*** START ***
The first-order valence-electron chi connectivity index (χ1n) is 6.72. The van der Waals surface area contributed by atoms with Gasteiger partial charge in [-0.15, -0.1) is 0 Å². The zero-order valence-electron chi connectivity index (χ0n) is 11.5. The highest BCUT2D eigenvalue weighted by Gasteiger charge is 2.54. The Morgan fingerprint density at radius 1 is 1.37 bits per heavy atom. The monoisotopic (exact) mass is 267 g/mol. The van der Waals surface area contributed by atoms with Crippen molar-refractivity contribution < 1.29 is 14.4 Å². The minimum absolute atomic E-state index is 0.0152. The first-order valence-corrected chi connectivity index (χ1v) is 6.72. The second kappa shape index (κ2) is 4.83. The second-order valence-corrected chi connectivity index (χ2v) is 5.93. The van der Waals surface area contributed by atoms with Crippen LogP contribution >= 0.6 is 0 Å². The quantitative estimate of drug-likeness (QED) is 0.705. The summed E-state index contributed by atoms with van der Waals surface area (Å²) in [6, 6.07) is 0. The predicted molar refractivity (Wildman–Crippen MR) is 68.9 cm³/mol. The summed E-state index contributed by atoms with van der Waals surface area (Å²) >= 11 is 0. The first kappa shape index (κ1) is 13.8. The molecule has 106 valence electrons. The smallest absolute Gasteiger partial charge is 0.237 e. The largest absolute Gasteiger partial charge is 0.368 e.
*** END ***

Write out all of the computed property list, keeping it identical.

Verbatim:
The first-order valence-electron chi connectivity index (χ1n) is 6.72. The van der Waals surface area contributed by atoms with Gasteiger partial charge in [-0.15, -0.1) is 0 Å². The zero-order valence-electron chi connectivity index (χ0n) is 11.5. The highest BCUT2D eigenvalue weighted by Gasteiger charge is 2.54. The Morgan fingerprint density at radius 1 is 1.37 bits per heavy atom. The monoisotopic (exact) mass is 267 g/mol. The van der Waals surface area contributed by atoms with Crippen molar-refractivity contribution < 1.29 is 14.4 Å². The minimum absolute atomic E-state index is 0.0152. The first-order valence-corrected chi connectivity index (χ1v) is 6.72. The second kappa shape index (κ2) is 4.83. The second-order valence-corrected chi connectivity index (χ2v) is 5.93. The van der Waals surface area contributed by atoms with Crippen LogP contribution >= 0.6 is 0 Å². The quantitative estimate of drug-likeness (QED) is 0.705. The summed E-state index contributed by atoms with van der Waals surface area (Å²) in [6, 6.07) is 0. The predicted molar refractivity (Wildman–Crippen MR) is 68.9 cm³/mol. The summed E-state index contributed by atoms with van der Waals surface area (Å²) >= 11 is 0. The first kappa shape index (κ1) is 13.8. The molecule has 106 valence electrons. The smallest absolute Gasteiger partial charge is 0.237 e. The largest absolute Gasteiger partial charge is 0.368 e.